Favorite resource: Read up on the best article I’ve read on overcoming procrastination.
Favorite tool: Vitamin-R for Mac to set sprints of time where you focus on only one thing at a time.
How this works for me: When I don’t want to do something, I set Vitamin-R for just five minutes at a time. Usually, at the end of each time slice, I’m so caught up in what I’m doing that I say to myself, just five more minutes. Before I know it, I’m done.

Give Everything Its Proper Place and Keep It There

Tip #10: Capture all notes/reference material in one place.

Favorite resource: None.
Favorite tool: Evernote, which captures texts, audio, pictures and web pages
How this works for me: If I write notes on paper, I snap a picture and add it to Evernote. If I’m doing research online, I clip relevant articles into Evernote. If I see an email with important information that I’ll refer to later, I email it into Evernote… You get the picture. I never have to wonder where my notes are, because they’re always in Evernote, regardless of where they come from.

Tip #11: Keep everything you might want to read in one place.

Favorite resource: Previously recommended book, Getting Things Done, explains why having a Read/Review system makes you more productive.
Favorite tool: Pocket syncs to your computer, online and to your smartphone, making it easy to read anything anywhere.
How this works for me: When I see an article I want to read in my email, online, on Facebook or on Twitter, I send it to Pocket and then forget about it. Later, when I’m on the subway, or waiting in line, or waiting for a friend, I can whip out Pocket and use those five, ten minutes, to read productively.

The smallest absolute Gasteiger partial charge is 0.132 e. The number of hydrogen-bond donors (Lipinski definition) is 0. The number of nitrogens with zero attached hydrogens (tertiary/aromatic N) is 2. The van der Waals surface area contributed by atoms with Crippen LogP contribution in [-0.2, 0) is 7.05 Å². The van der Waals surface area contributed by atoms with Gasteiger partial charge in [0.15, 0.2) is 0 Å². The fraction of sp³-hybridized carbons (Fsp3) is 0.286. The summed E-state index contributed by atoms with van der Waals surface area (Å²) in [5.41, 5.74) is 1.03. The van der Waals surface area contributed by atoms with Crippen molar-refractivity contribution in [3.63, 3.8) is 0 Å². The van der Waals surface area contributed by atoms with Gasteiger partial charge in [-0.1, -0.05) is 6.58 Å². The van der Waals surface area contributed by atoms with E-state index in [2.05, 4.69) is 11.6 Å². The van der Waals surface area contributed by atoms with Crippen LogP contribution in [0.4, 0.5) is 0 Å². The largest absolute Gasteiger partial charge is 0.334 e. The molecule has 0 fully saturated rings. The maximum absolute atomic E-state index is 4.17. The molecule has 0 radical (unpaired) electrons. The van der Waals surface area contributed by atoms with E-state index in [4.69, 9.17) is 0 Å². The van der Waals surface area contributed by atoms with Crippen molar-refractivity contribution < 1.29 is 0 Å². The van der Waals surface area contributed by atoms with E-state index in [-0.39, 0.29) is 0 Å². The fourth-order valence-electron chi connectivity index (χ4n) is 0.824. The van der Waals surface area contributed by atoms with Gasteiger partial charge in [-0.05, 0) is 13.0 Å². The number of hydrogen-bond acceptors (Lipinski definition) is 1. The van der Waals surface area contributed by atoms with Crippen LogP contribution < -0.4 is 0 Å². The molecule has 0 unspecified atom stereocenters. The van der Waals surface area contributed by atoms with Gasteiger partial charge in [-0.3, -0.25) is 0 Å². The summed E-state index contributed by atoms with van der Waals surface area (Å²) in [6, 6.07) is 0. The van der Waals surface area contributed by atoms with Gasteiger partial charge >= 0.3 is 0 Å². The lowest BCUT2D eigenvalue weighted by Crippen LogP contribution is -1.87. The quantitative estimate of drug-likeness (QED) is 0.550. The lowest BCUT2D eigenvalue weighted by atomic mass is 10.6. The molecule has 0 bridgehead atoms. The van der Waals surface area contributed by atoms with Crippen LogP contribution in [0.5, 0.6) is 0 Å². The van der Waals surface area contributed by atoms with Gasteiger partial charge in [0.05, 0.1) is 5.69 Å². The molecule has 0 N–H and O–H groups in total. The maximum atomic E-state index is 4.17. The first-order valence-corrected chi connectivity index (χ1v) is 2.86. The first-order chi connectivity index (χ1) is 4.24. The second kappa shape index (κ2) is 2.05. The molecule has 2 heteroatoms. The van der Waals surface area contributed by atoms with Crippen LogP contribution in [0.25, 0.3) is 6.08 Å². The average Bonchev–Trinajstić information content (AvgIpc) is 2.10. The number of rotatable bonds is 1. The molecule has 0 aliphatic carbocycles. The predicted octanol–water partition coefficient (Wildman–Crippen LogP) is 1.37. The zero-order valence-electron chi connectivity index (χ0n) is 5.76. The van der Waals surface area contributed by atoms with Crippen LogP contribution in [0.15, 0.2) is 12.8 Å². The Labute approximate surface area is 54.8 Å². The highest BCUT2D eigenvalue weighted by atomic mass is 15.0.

Tip #12: Practice Inbox Zero, meaning no emails in your inbox at the end of the day, every day

Favorite resource: Read the material on Inbox Zero
Favorite tool: Gmail, the best web-based email client around
How this works for me: I always read an email only once before deciding to: 1) Reply and archive, 2) Do nothing and archive, 3) Save in a different service (e.g. Pocket,Evernote, or Wunderlist) and archive, or 4) Star to reply later that day (and nothing stays starred longer than a day) and archive. As a result, my inbox is a happy, relaxing place. How many people can say that?

Be the CEO of Your Own Life

Tip #13: Write a personal mission statement to guide the decisions you make about your life, priorities, time and energy.

Favorite resource: Read The 7 Habits of Highly Effective People: Powerful Lessons in Personal Change by Stephen R. Covey.
Favorite tool: Add “Review last month’s progress towards fulfilling my roles as outlined in my personal mission statement and reflect on what priorities I need to focus on moving forward to better fulfill those roles” to your comprehensive task list as a recurring monthly task
How this works for me: I constantly reflect on my personal mission statement to check that how I live my life is aligned with how I want to live my life and adjust when there’s something I could improve. I also update my personal mission statement once a month by adding what I’ve learned about myself and taking away things that I’ve realized aren’t actually core to who I am.

Tip #14: Say “No” to anything that doesn’t contribute directly to your top priorities.

Favorite resource: Read “Yes to the Person, No to the Task“.
Favorite tool: Constantly ask the question, “Does this task fit my priorities?” If not, chuck it.
How this works for me: When I am asked to do something that doesn’t fit into my priorities, I come back with options that include how I could do it later, how I could put off something else they asked for in order to complete their request now, or how they could accomplish that request without me. This way I strengthen relationships by being that trustworthy person who always promises only what she delivers.